Joins coalition of 23 AGs in defending bump stock rule issued after 2017 Las Vegas massacre
December 27, 2023 (SAINT PAUL) — Attorney General Keith Ellison today joined a coalition of 23 attorneys general in urging the Supreme Court to uphold a federal rule banning bump stocks, devices that effectively convert semiautomatic firearms into illegal automatic weapons. In an amicus brief filed in Garland v. Cargill, the coalition urges the Supreme Court to overturn an appellate court’s decision striking down a 2018 regulation that clarified that the federal law banning machine guns also bans bump stock-type devices. Attorney General Ellison and the coalition assert that the rule aligns with longstanding policies prohibiting automatic weapons and argue that overturning it would pose a threat to public safety and the safety of law enforcement officers.
“The facts are clear: bump stocks are a threat to the safety of all Minnesotans and Americans everywhere, and the rule that bans them is simply common sense,” said Attorney General Ellison. “I’m asking the Supreme Court to uphold the rule because the last thing Minnesotans want is to make it easier for dangerous people to get their hands on even more lethal firearms."
Federal law has strictly regulated fully automatic, military-grade weapons since 1934 and has banned civilian ownership of new automatic weapons since 1986. Bump stocks — devices that allow a user to fire multiple rounds in seconds with just one pull of a trigger — were created to evade federal regulations and are marketed as workarounds to the ban on automatic weapons. In 2017, the dangers of bump stocks became tragically clear when a man using weapons fitted with bump stocks murdered 58 people in Las Vegas. In response to that massacre, the Trump administration issued a regulation clarifying that a 1986 law making it a crime to own a machine gun also applies to bump stocks.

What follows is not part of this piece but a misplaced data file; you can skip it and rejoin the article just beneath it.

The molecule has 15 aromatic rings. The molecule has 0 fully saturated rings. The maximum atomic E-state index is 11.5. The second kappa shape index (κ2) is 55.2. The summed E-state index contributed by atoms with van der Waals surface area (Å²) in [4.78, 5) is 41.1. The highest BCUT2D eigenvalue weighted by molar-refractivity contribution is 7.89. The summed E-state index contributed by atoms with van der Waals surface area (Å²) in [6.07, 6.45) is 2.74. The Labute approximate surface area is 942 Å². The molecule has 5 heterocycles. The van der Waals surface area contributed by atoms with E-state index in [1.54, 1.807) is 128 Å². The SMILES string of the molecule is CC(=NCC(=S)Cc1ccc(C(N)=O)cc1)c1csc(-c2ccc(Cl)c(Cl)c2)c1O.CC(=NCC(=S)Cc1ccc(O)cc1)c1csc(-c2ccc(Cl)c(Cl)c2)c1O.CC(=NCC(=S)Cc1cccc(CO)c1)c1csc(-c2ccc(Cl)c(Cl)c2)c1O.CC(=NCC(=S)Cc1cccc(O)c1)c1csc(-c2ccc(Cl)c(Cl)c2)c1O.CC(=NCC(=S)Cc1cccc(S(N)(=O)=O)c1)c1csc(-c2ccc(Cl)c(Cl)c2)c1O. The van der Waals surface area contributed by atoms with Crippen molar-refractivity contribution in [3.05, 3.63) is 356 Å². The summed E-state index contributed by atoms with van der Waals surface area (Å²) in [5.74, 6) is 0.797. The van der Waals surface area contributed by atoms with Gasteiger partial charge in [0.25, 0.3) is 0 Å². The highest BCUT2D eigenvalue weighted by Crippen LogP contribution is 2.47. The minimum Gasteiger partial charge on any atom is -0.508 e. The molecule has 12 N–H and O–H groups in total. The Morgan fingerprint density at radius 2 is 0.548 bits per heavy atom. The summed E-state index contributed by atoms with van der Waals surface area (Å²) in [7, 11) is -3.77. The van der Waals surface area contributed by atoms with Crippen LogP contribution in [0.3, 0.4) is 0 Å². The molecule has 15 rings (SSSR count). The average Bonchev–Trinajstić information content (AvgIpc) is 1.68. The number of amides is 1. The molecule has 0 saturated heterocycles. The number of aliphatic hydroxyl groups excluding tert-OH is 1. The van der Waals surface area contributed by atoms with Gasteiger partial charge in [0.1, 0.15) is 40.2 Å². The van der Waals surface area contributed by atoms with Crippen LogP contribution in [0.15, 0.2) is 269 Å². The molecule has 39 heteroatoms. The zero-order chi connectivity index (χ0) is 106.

The 2018 regulation banning bump stocks has faced multiple court challenges, with three federal circuit courts of appeal declining to invalidate it. In a challenge before the U.S. Court of Appeals for the Fifth Circuit, a three-judge panel of the court also initially upheld the rule. However, the full Fifth Circuit sitting en banc reversed the panel’s decision, ruling that the law banning machine guns did not unambiguously encompass bump stocks and therefore could not be applied against bump stock owners. The case is now before the Supreme Court.
In the amicus brief, Attorney General Ellison and the coalition are urging the Supreme Court to uphold the 2018 rule, asserting that the federal law banning automatic weapons clearly includes bump stocks. They argue that overturning the rule would undermine the nearly century-long effort to restrict civilian use of machine guns and would endanger both the public and law enforcement officers. Additionally, they highlight that at least 18 jurisdictions have banned or regulated bump stocks, emphasizing that the 2018 rule is critical to fill gaps in state-by-state regulation of these extremely dangerous devices.
Joining Attorney General Ellison in the brief are District of Columbia Attorney General Brian L. Schwalb, who led the coalition, and the attorneys general of Arizona, California, Colorado, Connecticut, Delaware, Hawaii, Illinois, Maine, Maryland, Massachusetts, Michigan, Nevada, New Jersey, New Mexico, New York, North Carolina, Oregon, Pennsylvania, Rhode Island, Vermont, and Washington.